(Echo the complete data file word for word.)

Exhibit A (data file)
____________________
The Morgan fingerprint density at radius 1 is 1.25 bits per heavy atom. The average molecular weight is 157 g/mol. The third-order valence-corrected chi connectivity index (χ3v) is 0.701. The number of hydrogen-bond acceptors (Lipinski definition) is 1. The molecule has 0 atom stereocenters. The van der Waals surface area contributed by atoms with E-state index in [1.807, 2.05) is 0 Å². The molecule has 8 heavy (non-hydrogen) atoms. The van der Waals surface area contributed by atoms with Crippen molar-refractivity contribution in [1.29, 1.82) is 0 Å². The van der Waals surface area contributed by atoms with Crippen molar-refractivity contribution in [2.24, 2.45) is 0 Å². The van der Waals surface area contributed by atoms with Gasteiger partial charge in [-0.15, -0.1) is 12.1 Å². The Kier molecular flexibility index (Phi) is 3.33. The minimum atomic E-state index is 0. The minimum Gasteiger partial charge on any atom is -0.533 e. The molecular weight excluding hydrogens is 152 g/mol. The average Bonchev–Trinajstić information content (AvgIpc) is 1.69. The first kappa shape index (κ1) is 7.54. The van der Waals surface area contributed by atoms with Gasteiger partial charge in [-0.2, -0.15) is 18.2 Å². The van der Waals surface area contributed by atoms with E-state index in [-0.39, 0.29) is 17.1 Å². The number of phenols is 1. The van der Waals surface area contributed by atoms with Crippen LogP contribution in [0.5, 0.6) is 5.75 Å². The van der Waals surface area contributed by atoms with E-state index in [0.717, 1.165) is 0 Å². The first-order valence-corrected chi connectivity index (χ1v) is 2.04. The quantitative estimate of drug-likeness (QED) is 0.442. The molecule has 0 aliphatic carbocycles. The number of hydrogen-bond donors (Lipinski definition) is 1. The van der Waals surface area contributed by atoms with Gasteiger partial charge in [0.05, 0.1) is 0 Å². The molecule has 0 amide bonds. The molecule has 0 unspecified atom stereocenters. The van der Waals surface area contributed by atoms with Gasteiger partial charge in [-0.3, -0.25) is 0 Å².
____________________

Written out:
The Morgan fingerprint density at radius 1 is 1.25 bits per heavy atom. The average molecular weight is 157 g/mol. The third-order valence-corrected chi connectivity index (χ3v) is 0.701. The number of hydrogen-bond acceptors (Lipinski definition) is 1. The molecule has 0 atom stereocenters. The van der Waals surface area contributed by atoms with E-state index in [1.807, 2.05) is 0 Å². The molecule has 8 heavy (non-hydrogen) atoms. The van der Waals surface area contributed by atoms with Crippen molar-refractivity contribution in [1.29, 1.82) is 0 Å². The van der Waals surface area contributed by atoms with Crippen molar-refractivity contribution in [2.24, 2.45) is 0 Å². The van der Waals surface area contributed by atoms with Gasteiger partial charge in [-0.15, -0.1) is 12.1 Å². The Kier molecular flexibility index (Phi) is 3.33. The minimum atomic E-state index is 0. The minimum Gasteiger partial charge on any atom is -0.533 e. The molecular weight excluding hydrogens is 152 g/mol. The average Bonchev–Trinajstić information content (AvgIpc) is 1.69. The first kappa shape index (κ1) is 7.54. The van der Waals surface area contributed by atoms with Gasteiger partial charge in [-0.2, -0.15) is 18.2 Å². The van der Waals surface area contributed by atoms with E-state index in [-0.39, 0.29) is 17.1 Å². The number of phenols is 1. The van der Waals surface area contributed by atoms with Crippen LogP contribution in [0.5, 0.6) is 5.75 Å². The van der Waals surface area contributed by atoms with E-state index in [0.717, 1.165) is 0 Å². The first-order valence-corrected chi connectivity index (χ1v) is 2.04. The quantitative estimate of drug-likeness (QED) is 0.442. The molecule has 0 aliphatic carbocycles. The number of hydrogen-bond donors (Lipinski definition) is 1. The van der Waals surface area contributed by atoms with Gasteiger partial charge in [0.05, 0.1) is 0 Å². The molecule has 0 amide bonds. The molecule has 0 unspecified atom stereocenters. The van der Waals surface area contributed by atoms with Gasteiger partial charge in [-0.3, -0.25) is 0 Å².